Frequently Asked Questions
We collected the most frequently asked questions below
What is a Personal Financial Planner?
Personal financial planning focuses on the individual — all the financial and non-financial factors that impact a person’s life. Although each financial planning practitioner has his or her own style, every member of the IAFP is dedicated to providing comprehensive, impartial advice that takes all factors into consideration.
What is the difference between Financial Advice and Financial Planning?
Financial advice comes in many forms and from many sources. Your accountant might offer tax tips; your lawyer may suggest estate planning tips; your banker might recommend a new type of GIC. A professional financial planner, on the other hand, thoroughly reviews and analyses all of the aspects of your financial state of affairs and prepares a comprehensive individualized plan to help you achieve financial security in the long term.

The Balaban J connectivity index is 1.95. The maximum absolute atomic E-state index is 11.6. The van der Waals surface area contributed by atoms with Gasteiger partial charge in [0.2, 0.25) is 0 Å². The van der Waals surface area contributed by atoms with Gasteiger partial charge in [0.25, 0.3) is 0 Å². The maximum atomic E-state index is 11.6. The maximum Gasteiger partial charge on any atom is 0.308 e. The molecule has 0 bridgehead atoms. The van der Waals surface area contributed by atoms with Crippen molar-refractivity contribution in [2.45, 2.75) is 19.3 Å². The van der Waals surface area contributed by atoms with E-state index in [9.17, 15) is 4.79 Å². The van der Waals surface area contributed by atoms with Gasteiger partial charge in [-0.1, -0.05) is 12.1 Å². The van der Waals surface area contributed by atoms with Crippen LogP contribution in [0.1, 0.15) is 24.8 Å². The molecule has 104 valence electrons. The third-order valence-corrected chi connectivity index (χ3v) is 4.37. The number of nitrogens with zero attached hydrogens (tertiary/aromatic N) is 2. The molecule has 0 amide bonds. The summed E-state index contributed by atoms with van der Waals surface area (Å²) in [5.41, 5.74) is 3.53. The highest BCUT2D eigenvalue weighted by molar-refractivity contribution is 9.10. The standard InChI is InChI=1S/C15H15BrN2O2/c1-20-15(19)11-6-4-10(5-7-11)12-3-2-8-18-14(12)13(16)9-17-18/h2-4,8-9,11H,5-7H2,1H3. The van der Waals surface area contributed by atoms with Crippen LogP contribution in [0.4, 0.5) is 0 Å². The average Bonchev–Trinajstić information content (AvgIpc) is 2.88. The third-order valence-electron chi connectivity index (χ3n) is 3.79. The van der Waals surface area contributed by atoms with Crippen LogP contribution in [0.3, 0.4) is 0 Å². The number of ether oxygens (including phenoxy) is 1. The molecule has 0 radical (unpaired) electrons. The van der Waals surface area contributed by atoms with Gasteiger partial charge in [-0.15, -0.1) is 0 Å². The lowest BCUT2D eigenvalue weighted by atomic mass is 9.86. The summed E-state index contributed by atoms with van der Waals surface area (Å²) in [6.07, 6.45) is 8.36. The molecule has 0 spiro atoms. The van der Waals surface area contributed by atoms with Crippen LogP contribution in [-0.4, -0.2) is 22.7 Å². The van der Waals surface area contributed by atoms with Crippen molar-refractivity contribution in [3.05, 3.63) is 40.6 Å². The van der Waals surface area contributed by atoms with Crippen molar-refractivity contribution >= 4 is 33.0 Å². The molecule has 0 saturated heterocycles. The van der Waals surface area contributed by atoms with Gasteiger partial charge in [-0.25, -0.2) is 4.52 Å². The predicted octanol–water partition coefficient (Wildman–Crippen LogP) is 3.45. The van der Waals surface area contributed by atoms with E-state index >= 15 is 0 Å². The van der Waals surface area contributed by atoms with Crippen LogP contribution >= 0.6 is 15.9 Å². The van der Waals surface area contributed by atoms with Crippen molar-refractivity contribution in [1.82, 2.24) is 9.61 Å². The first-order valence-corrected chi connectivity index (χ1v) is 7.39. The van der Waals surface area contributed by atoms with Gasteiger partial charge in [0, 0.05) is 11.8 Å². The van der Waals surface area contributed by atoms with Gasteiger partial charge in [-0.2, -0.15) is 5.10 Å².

How are professional financial planners compensated?
These professional planners either charge an hourly rate or a fee based on a percentage of assets under management.
These professional planners may charge a combination of fees (as described above) and commissions derived from the purchase of financial products.
These professional planners are compensated through commissions derived on the purchase of financial products.
Understanding how your financial planner is being compensated is important, and should be disclosed to you prior to engaging the services of a financial planner.
Provided you are dealing with a professional financial planner who has the education and expertise to deal with you — and is ethical — it does not matter how the planner is compensated. Each and every R.F.P.® is an experienced financial planner who has proven their ability through examination and the submission of a comprehensive financial plan. And, they are required to adhere to an enforced Code of Professional Ethics.